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Michael Bradley's inability to handle pressure is an ugly trend

The U.S. captain's talent is undeniable, but there comes a time when you have to face the facts that there's a problem.

Kelley L Cox-USA TODAY Sports

Let's get this out of the way, I'm a huge Michael Bradley fan. I believe he's one of the best American soccer players we've ever produced. But, it's time to admit that he has a major issue with handling the pressure of big matches.

The USA's first big win under Jurgen Klinsmann came in Italy. It was a friendly against the Azzurri and the U.S. won 1-0. Bradley was the undisputed Man of the Match. He was all over the field, breaking up plays, distributing the ball like a machine, and being the complete midfielder he was meant to be.

Through the last five years, Bradley has been consistently been one of the USMNT's best performers in friendly matches. It seemed like any time the U.S. has a favorable result in a friendly the narrative is "Michael Bradley carried the U.S. with his midfield play." That consistency earned him the affectionate nickname "The General" and even the captain's armband.

However, a worrisome trend began to rear its head in 2014 during the FIFA World Cup in Brazil. When all of the USA's cards are laid out on the table in the biggest matches, Michael Bradley begins to falter. Gone are the confident touches and the perfect distribution around the field. A timid and hesitant player is what comes out when the pressure is turned up both figuratively and literally.

During the friendlies, when opposing teams are willing to let the U.S. have the ball at their own will, Bradley looks like a world-class player. When teams begin to high press the midfield and play at 100 percent intensity, his weaknesses are magnified.

Against Portugal in the group stage, his turnover in the waning moments of the match led to an equalizing goal and very nearly cost the U.S. a spot in the knockout stage. A year later in the Gold Cup, Bradley would again be relied about to carry the team on his back when it mattered most. After an embarrassing semifinal loss to Jamaica, in which Bradley struggled in the first half, the U.S. were eliminated from contending for the championship.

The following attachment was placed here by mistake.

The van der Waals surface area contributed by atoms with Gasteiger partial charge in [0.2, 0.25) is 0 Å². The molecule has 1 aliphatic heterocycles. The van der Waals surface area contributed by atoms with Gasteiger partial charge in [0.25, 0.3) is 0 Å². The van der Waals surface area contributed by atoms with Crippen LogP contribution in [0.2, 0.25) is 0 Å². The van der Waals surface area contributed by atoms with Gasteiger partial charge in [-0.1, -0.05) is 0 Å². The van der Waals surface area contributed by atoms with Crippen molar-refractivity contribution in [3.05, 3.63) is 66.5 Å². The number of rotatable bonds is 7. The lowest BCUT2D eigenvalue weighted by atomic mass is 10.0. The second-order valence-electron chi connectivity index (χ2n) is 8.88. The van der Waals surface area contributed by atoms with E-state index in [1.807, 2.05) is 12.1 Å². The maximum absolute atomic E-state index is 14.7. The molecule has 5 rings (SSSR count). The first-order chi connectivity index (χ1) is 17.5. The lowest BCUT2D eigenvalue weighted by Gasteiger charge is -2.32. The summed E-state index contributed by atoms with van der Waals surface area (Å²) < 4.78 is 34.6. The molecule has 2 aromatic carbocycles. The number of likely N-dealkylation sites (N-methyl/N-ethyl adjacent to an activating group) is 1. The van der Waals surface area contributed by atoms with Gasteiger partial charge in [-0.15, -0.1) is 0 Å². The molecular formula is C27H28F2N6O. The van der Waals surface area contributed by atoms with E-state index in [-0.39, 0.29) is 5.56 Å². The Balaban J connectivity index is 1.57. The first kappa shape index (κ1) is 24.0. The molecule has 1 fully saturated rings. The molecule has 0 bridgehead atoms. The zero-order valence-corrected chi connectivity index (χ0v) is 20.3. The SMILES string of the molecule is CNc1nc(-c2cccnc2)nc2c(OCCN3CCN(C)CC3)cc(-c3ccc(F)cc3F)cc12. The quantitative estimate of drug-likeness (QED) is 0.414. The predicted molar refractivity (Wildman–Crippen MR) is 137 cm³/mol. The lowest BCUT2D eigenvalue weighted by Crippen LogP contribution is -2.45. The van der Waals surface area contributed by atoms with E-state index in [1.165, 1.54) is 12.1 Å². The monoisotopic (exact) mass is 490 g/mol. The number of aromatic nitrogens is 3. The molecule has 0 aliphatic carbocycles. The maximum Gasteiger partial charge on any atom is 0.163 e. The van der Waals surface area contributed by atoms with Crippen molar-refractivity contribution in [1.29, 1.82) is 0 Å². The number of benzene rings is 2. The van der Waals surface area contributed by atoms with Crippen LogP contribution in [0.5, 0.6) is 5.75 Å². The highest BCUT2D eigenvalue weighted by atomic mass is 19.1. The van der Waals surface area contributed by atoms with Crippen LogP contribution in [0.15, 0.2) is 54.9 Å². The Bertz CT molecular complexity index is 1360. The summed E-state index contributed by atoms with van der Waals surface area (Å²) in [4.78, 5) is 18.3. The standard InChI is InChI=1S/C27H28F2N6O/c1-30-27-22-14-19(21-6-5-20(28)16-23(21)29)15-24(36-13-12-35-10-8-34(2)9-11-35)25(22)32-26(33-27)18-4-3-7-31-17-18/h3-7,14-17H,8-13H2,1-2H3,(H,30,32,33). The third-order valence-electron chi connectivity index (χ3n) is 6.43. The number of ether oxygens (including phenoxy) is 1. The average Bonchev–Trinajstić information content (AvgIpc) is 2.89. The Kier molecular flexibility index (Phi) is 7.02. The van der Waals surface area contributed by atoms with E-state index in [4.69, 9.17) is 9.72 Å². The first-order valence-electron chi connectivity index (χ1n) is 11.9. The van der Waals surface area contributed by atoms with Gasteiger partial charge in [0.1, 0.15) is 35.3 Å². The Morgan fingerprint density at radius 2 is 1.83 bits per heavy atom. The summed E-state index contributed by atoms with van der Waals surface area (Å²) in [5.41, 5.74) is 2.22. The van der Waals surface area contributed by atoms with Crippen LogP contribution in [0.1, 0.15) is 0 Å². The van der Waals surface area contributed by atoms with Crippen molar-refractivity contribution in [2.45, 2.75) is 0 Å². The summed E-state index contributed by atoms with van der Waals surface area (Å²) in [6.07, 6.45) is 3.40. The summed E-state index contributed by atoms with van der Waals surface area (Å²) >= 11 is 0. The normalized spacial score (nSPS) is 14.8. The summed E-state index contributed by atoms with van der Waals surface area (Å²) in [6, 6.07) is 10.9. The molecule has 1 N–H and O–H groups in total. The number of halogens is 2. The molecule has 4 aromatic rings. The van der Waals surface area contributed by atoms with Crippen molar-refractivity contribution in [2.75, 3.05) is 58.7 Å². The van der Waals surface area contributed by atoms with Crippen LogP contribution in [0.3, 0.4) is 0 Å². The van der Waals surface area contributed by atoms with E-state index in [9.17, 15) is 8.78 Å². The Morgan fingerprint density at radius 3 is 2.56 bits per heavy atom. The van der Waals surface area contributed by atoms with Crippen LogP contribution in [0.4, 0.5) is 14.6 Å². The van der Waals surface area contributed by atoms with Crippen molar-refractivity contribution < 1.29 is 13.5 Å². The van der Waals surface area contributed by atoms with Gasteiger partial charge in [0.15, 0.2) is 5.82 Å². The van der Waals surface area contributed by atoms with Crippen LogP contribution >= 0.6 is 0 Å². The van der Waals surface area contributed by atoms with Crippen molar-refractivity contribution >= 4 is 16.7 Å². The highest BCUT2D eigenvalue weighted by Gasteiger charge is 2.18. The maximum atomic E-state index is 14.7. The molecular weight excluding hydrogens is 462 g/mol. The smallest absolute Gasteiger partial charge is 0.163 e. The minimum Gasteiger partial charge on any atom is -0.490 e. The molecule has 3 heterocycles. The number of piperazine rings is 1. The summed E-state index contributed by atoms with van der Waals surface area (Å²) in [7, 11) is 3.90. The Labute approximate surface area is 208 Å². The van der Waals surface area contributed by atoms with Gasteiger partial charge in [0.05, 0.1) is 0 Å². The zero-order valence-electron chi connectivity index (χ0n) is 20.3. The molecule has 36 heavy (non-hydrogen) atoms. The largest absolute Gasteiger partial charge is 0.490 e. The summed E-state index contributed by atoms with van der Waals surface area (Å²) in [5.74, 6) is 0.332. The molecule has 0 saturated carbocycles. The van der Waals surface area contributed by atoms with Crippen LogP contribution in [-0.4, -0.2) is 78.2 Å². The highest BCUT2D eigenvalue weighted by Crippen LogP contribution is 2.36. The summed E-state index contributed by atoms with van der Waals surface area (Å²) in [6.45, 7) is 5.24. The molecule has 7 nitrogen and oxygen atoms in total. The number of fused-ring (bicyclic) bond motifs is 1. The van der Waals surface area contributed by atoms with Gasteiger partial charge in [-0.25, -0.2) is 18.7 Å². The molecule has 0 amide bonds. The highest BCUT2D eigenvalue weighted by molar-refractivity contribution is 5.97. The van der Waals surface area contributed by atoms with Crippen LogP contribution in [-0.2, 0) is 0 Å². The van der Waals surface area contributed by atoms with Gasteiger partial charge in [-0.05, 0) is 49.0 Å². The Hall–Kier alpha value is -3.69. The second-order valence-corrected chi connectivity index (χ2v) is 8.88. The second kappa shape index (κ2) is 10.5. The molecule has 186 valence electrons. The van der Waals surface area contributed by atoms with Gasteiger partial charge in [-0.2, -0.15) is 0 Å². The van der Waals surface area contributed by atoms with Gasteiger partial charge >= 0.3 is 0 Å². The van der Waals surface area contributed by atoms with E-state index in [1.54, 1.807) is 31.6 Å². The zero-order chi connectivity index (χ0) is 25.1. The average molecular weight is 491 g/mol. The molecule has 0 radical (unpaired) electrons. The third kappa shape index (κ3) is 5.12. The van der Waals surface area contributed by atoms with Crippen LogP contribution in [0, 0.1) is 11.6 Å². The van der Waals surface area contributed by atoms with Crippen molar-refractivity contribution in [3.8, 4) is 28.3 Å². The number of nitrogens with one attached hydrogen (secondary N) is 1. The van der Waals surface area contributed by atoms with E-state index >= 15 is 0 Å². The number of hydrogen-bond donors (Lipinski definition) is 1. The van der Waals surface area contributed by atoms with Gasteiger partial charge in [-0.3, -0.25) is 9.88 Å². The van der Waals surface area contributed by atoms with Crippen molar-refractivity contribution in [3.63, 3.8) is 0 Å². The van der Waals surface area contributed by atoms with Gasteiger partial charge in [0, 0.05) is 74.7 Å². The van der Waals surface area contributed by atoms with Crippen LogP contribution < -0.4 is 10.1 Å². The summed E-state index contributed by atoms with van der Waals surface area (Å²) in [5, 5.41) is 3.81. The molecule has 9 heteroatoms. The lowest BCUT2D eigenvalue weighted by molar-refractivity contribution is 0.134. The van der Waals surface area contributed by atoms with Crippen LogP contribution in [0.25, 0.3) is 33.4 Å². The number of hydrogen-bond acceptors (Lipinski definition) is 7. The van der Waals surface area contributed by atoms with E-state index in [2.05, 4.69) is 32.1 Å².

Excuses have always been made for Bradley. His position on the field has constantly been tweaked by Klinsmann, but the fact remains that he's responsible for his own play once the actual matches kick off. It hasn't ever mattered if Bradley was asked to play a holding or attacking role, he's usually the main player on the ball for the U.S. in the midfield. He's relied on to be American's linchpin, to get possession from the defensive end to the attacking end.

When there's freedom on the field, he can pick out passes like a true midfield general. It's these performances that have built up his reputation as one of the USA's best players.

Unfortunately, as Friday night's ugly showing once again proved, Bradley fails to replicate his brilliance when the opposing team is giving full effort and are unwilling to let the U.S. do as they please with the ball. Certainly this isn't just isolated to Bradley. The whole team has an issue of handling defensive pressure and holding onto the ball. It's a reflection of the overall quality that the USMNT lacks compared to the best teams in the world. But as the focal point of the midfield, he is singled out because so much is expected of him.

There have been rumblings about replacing Michael Bradley in the lineup. That seems like a drastic measure to take at this point, especially with no one better to take his place. Virtually any midfielder the U.S. have will have the same problems he has in the same circumstances. The quality of the USA's midfielders doesn't get any better than Bradley. It's just a matter of him being in the spotlight every match. The back-up is the most popular person on the team until they are put into the game.

Some will argue that Darlington Nagbe is much better in tight spaces than Bradley or that Geoff Cameron/Kyle Beckerman are better defensively. Those are both true, but neither are legitimate alternatives in the role Bradley is asked to play. Nagbe doesn't have the defensive steel and Cameron/Beckerman are even more prone to turning the ball over in tight spaces.

It's becoming more and more apparent that Bradley struggles to handle the big occasion, but there isn't any magical solution to the problem. He's still one of the team's most talented players. It's up to Klinsmann to try put the right players around him and up to Bradley to overcome the pressure and step his game up.